Gemma Arterton, Isla Blair And Veterans Of Dagenham Protest To Fight Gender Pay Gap

Gemma Arterton And Veterans Of Dagenham Protest Fight Gender Pay Gap

Made In Dagenham stage star Gemma Arterton will visit Parliament on Tuesday to highlight the gender pay gap, which Labour claimed resulted in women earning £210,000 less over a lifetime than men.

The actress is playing the lead role in the West End musical adaptation of the story about the female workers at Ford's Dagenham plant who went on strike over equal pay in 1968.

Arterton will be joined by Isla Blair and veterans of the Dagenham protest at a rally organised by Grazia magazine and the Unite union. It is timed to coincide with a Labour bid to force big firms to publish the difference in pay between male and female employees.

Shadow women's minister Gloria De Piero said: "Women are losing out on hundreds of thousands of pounds because they still earn less than men over their lifetime."

Labour backbencher Sarah Champion will propose new legislation under the 10-minute rule, although without Government support there is little chance of it becoming law due to a lack of parliamentary time.

Ms De Piero said: "It's time the Tories and Lib Dems demonstrated their commitment to delivering equal pay and vote with us."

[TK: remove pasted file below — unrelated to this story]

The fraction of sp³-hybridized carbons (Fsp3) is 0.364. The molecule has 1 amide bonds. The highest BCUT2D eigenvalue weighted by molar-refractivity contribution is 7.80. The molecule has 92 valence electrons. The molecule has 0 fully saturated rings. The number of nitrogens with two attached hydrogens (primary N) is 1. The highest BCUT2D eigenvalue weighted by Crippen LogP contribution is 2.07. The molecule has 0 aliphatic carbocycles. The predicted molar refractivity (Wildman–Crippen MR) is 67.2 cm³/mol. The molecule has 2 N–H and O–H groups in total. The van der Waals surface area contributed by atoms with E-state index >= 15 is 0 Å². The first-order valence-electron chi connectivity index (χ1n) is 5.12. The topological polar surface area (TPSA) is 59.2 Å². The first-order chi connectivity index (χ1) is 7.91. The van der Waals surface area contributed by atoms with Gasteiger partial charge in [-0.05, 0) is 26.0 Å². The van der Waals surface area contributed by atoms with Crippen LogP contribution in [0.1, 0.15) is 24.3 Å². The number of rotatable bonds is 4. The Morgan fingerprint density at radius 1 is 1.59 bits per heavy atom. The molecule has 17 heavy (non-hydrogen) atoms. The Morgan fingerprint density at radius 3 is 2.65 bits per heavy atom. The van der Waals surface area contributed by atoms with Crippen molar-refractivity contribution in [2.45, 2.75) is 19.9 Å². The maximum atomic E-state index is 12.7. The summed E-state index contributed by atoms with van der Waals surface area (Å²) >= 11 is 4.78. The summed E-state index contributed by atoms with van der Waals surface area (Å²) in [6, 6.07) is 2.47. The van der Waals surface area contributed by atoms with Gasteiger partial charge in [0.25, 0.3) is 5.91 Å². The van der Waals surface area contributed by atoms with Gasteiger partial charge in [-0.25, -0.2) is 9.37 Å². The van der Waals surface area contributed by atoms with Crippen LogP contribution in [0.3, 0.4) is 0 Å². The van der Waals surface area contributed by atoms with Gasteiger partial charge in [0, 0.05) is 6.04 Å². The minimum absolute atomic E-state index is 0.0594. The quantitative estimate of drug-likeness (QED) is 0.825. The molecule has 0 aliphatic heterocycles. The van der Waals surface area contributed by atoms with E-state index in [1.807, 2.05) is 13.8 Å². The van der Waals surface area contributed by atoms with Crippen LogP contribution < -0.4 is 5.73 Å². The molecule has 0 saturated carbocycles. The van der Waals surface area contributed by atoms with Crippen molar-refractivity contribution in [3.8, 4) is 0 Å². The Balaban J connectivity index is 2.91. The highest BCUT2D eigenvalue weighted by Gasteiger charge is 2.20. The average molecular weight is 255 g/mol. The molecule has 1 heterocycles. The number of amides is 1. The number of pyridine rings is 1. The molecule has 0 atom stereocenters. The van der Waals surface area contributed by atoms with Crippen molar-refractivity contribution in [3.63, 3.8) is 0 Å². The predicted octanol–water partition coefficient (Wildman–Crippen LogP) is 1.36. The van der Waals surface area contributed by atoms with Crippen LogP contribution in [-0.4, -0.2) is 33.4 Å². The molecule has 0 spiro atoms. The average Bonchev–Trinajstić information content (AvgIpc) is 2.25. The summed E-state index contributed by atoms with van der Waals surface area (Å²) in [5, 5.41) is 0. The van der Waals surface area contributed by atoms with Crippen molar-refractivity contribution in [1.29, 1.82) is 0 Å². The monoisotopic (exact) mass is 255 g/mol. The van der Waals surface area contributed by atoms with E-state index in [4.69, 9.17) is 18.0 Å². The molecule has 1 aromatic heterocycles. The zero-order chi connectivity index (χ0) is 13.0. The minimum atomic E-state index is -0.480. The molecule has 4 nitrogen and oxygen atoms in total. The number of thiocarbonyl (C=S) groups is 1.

Arterton, who played Strawberry Fields in the James Bond film Quantum of Solace, will join other members of the Made In Dagenham cast at a rally organised by Grazia magazine and the Unite union.

The gender pay gap has narrowed by 0.6% to 9.4%, the lowest since records began in 1997, according to the most recent Office for National Statistics figures.

But Labour's analysis of the ONS annual survey of hours and earnings showed that over a career, from the age of 22 to 64, a woman earned an average of £209,976 less.

Ms Champion's Equal Pay (Transparency) Bill would bring into effect measures in Labour's 2010 Equality Act which were not implemented by the coalition Government and would require employers with more than 250 staff to publish information showing the difference between male and female pay.

Ms Champion told Sky News: "Whilst I am delighted to bring this Bill to Parliament and stand up for equal pay for women, I am so frustrated that equal pay still doesn't happen automatically.

"Almost 50 years ago the women of Ford Dagenham went on strike for equal pay. The Equal Pay Act was passed in 1970.

"It is nonsensical that despite outward commitments by many governments and many companies, equal pay for men and women is still a goal rather than a reality."

Prime Minister David Cameron's official spokesman declined to comment on Ms Champion's motion, but said: "The issue around the gender pay gap is a very important one."

The spokesperson said the Government had taken action in the area, including new powers for companies found to have committed equal pay breaches to be required to publish a gender pay audit.

"At the heart of it all is the Government's track record in terms of the labour market, with record levels of female employment and a gender pay gap which in the area of full-time jobs for those under 40 has virtually been eliminated," said the spokesman.